How Much do Solar Panels Cost?

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Investing in solar energy for your home can significantly reduce your current energy spend. Not only that, but reducing your dependence on the energy companies can also protect you from future price rises in the supply market.

street-solar-roofElliott Brown / CC BY 2.0

With the addition of the Feed in Tariff (FiT), installing solar panels got much more attractive. With the combined benefits of a reduction in energy bills and an annual income via FiT, more and more households are starting to seriously consider generating their own energy. But how much money do you need to invest to start taking advantage of solar energy?

The Cost of Solar Panels

The entire cost of your system will depend on a number of factors, and we always recommend you get several comparative quotes before making your decision. The things that influence the cost of your solar system include:

  • The size of the system installed (measured in kWp)
  • The manufacturer and specifications of panels
  • The manufacturer and specifications of the inverter
  • The expertise and location of the installer
  • Any additional equipment or labour needed to access or install your system

As a general rule, a domestic system will be around 3kWp to 4kWp in size. In today’s market, this will cost in the region of £6,000 to £8,000 to install, although it could be significantly more if you are looking for specialist technology. Solar tiles, for instance, can be a great way to integrate your solar system with a new roof for your home, but you can expect to pay around double the normal cost for this type of system. A solar panel installer will usually need to do a site visit to assess the suitability of your site, your expected returns and to accurately quote for your specific circumstances.

The cost of solar is falling, as competition and demand in the market begin to force the prices down and with the Feed in Tariff available, well sited solar will pay for itself and offer a really attractive return.

Free Solar Panels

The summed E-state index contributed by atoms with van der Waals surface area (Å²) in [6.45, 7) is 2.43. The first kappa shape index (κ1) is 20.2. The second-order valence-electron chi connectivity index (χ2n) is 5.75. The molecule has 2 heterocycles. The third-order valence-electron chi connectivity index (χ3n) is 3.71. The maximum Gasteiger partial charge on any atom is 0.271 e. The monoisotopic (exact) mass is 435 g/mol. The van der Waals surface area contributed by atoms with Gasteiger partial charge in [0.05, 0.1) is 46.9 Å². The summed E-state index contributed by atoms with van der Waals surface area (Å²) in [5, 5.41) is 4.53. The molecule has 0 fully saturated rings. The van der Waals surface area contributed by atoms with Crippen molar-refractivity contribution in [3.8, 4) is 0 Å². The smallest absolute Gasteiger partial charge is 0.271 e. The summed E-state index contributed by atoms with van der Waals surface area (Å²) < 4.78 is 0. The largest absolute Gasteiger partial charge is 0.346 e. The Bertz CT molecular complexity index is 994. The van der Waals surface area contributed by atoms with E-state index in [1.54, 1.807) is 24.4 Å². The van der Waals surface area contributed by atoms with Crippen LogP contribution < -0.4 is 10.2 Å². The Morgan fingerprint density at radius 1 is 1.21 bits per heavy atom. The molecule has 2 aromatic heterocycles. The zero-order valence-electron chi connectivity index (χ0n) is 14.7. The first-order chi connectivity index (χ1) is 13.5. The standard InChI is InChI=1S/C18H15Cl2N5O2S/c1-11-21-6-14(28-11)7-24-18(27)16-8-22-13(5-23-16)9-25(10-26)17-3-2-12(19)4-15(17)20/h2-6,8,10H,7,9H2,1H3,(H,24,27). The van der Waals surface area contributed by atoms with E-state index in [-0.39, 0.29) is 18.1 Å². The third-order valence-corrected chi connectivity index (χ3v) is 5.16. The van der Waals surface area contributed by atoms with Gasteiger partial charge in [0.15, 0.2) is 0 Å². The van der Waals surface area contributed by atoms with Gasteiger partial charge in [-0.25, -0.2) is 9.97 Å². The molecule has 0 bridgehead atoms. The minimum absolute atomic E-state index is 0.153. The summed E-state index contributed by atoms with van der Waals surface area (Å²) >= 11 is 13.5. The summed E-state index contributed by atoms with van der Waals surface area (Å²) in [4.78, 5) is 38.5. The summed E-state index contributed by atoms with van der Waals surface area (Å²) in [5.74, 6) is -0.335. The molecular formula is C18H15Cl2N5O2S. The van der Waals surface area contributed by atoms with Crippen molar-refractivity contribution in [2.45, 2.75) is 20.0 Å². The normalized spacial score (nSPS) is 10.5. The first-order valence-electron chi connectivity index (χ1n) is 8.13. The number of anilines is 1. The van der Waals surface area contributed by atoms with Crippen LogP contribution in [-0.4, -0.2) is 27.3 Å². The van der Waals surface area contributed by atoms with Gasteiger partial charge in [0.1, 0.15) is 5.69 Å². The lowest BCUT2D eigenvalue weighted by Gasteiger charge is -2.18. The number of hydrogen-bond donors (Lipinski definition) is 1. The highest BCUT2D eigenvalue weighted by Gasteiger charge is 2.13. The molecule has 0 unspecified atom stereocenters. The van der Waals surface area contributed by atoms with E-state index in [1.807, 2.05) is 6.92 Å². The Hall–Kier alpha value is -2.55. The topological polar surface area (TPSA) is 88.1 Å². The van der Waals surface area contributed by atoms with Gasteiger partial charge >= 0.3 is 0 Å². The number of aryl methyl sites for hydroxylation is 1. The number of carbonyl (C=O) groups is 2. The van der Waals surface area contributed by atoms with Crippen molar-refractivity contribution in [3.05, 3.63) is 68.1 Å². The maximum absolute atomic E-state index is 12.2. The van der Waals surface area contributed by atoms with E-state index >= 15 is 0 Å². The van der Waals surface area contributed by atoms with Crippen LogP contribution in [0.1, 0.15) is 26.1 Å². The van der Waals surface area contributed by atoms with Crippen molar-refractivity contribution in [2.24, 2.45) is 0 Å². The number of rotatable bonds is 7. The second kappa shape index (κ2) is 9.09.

If you want to install solar but are concerned about the cost, you will find some companies offering to install your panels for free in return for your FIT payments. If you are able to buy, then buying should always be your first choice option, but for those unable to raise the capital then free solar may be something to consider. Free solar panels work for people who:

  • Don’t have money to invest and are unable, or unwilling, to get a loan
  • Want to make savings on their energy bills
  • Are concerned about ongoing maintenance costs – maintenance is usually included with free solar panel offers
  • Are keen to mitigate the impact of energy price rises

For some people, there will be a benefit to getting solar panels sooner rather than later by taking up a ‘free solar’ offer, but we urge these people to read the fine print. Finding out how long the company will be borrowing your roof space for, who will own the panels at the end of the loan period and what happens if you want to move or sell your home are all questions to be answered before you jump on in.

Price Versus Quality

As well as considering the cost of the panels in general, it’s important that you are confident about the quality of panel you are purchasing and confident about your installer. As with most markets, there is some degree of getting what you pay for in terms of quality. Talk to your installer company about the panels they are recommending, and ask for the reasons that they chose these panels. Find out about warranties for the panels, the inverter, and the workmanship.

Be wary of installers who don’t have comprehensive and extensive answers to such questions. You don’t want to get lumped with a poor quality panel or inverter just because the installer got a great supply chain deal or got a container load cheap. Ensure you are confident in your installer’s ability to assess your situation and to design the best system for your needs, rather than just the cheapest.

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